Samui Wining & Dining
Going Native

Joining the locals at Hek Miang.


Page-18It all started 20 years ago with a bottle of whisky and an idea. Sitting with a friend from Bangkok late into the night, Khun Apichart (known as Hia Meng) was excited to note down elaborate instructions and recipes. But while most dreamers would be nursing a large hangover and lots of tiny doubts the day after, Hia Meng set about the business of opening a duck restaurant on Samui.

      Many Thai eateries offer ‘up to you’ menus, with 17 kinds of fried rice or 12 soups (usually subtle variations of the same ingredients). Hek Miang is one of the few local specialty restaurants on Samui offering a short and concise menu on a single laminated sheet.

      Roast duck. Roast pork. Duck soup with or without noodles. Slow cooked pork with rice or noodles. Pork with Chinese sauce. Simple, right? Sort of like Thai fast food? Think again. Think slow cooked with elaborate care. Think careful preparation and complex ingredients. Think focus and attention to detail. In fact, don’t think - tuck right in. You can taste it in each mouthful.

     The steamed ducks are served in a tasty broth over noodles with fresh coriander, bean sprouts and greens. You specify the size and type of noodle: ‘ba mi’ egg noodle (green or yellow), ‘sen yai’ or ‘sen lek’ (wide or small noodles), or ‘sen mi’ which are very fine and light. It is a luscious

combination of sweet, spiced meat in a broth redolent with mushrooms and crunchy fresh greens. How does one make such a flavourful broth?

     The ducks for the soup are cut in pieces and stewed in a mix of ground and dried Chinese spices including cinnamon, anise, wolfberry, codonopsis (a kind of ginseng), a mixture of two different kinds of soya sauce, and water from mushrooms soaked overnight.

      “Yes, there’s a secret ingredient,” admits Khun O, Hia Meng’s son, who inherited the mantle of duck king of Samui, “but mostly the unique taste comes down to getting the sequence of preparation right. For example, I have to turn the burners on high to start, and then down to simmer at exactly the right moment.”

      His mornings are a tight choreography, as he works alone in the predawn hours adjusting the gas burners, chopping and dicing, turning on the rice cookers, and preparing the ingredients for the sauces. He is at work by 4:00 am. And he’s been doing this for 16 years. “I can’t miss a step,” he says proudly. Khun O has to ensure that by opening time, the steamed duck, roast duck, broth for the duck soup and the pork in its own broth are ready to serve. By 8:00 am the shop is open for trade, and he’s already put in four hours of intense focus to be ready for the day.

         For the roast ducks, for example, one has to clean the ducks, cut their feet off, and stuff them with a spiced sauce while the ovens are preheating. Fortunately Khun O has a brother, Khun Mongkon, who is charge of the roasting. He adds salt and sews up the ducks, pumps them with air to keep the skin taut during the cooking process, and ties them at the neck. Adjusting the cylindrical roasting barrels behind the kitchen to turn the heat on high at first, he then has to constantly brush the skin with oil to ensure that it crisps and does not blacken during roasting, as well as monitor the temperature throughout the three hour process. “It’s very important. We can’t have any marks on the skin when we serve it,” says O.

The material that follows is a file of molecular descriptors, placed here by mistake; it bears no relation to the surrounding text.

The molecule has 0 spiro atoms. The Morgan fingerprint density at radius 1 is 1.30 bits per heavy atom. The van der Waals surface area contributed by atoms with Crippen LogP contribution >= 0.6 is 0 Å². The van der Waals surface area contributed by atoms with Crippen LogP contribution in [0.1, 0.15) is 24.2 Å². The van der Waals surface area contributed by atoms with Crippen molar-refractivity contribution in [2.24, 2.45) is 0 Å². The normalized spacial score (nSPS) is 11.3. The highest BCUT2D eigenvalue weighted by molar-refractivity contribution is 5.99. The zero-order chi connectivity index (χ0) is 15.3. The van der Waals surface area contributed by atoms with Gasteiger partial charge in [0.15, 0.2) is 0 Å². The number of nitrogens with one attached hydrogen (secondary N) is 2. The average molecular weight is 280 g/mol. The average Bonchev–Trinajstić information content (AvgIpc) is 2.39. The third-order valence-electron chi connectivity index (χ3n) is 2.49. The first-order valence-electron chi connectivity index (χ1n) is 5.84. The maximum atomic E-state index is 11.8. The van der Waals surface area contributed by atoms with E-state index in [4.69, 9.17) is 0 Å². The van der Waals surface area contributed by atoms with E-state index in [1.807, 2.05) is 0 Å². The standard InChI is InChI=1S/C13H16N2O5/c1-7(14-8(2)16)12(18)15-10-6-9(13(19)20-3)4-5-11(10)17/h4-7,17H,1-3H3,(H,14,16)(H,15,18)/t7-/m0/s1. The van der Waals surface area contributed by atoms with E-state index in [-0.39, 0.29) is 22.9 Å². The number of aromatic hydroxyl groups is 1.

Roasted duck on rice is served simply: sliced over rice with homemade pickled ginger, fresh cucumber and two sauces. One is a thick sweetish black soya sauce and the other an in-house piquant number combining lemongrass, pickled soya beans, two types of ginger, galangal, wild lime leaves, garlic and mixed Chinese spices. You are also always welcome to add sour, sweet, chilli or salty from the condiment tray provided.

         Another staple at the restaurant is ‘khao kha mu’ - slow stewed pork leg in a broth, similar to the duck soup but slightly saltier, with Chinese herbs, peppercorns, cinnamon, star anise and coriander powder. Again the broth is turned up high and then simmered for two hours. Served with pickled mustard greens over rice, and hard boiled eggs soaking up the gravy, the tender meat falls off the bone.

         Hek Miang is the Thai equivalent of a diner - service is fast and efficient with people calling their orders to Khun O, while he stands confidently with his cleaver at the cutting board, ready to serve their favourite daytime meal.

         Hek Miang was a local institution from when it opened in Samui’s capital Nathon, almost 20 years ago. In the days when the biggest supermarket and all the banks were in town, no trip was complete without stopping at ‘the duck shop’. You would meet all your friends, bump into staff from the land office or immigration.

         Hia Meng and his wife Khun Aradee moved the restaurant to Maenam, and then to Lamai, opening at its current location on the main ring road just two years ago. Coming from Chaweng, pass Tesco Lotus Lamai on your left, then turn left at the landmark 90 degree intersection at Lamai temple and drive about 800 metres. You will see the bright pink signboard with a duck logo on the left after the 7/11 as the road curves around. It’s open from 8:30 am – 5:00 pm daily except the 1st and the 16th of every month.


Annie Lee


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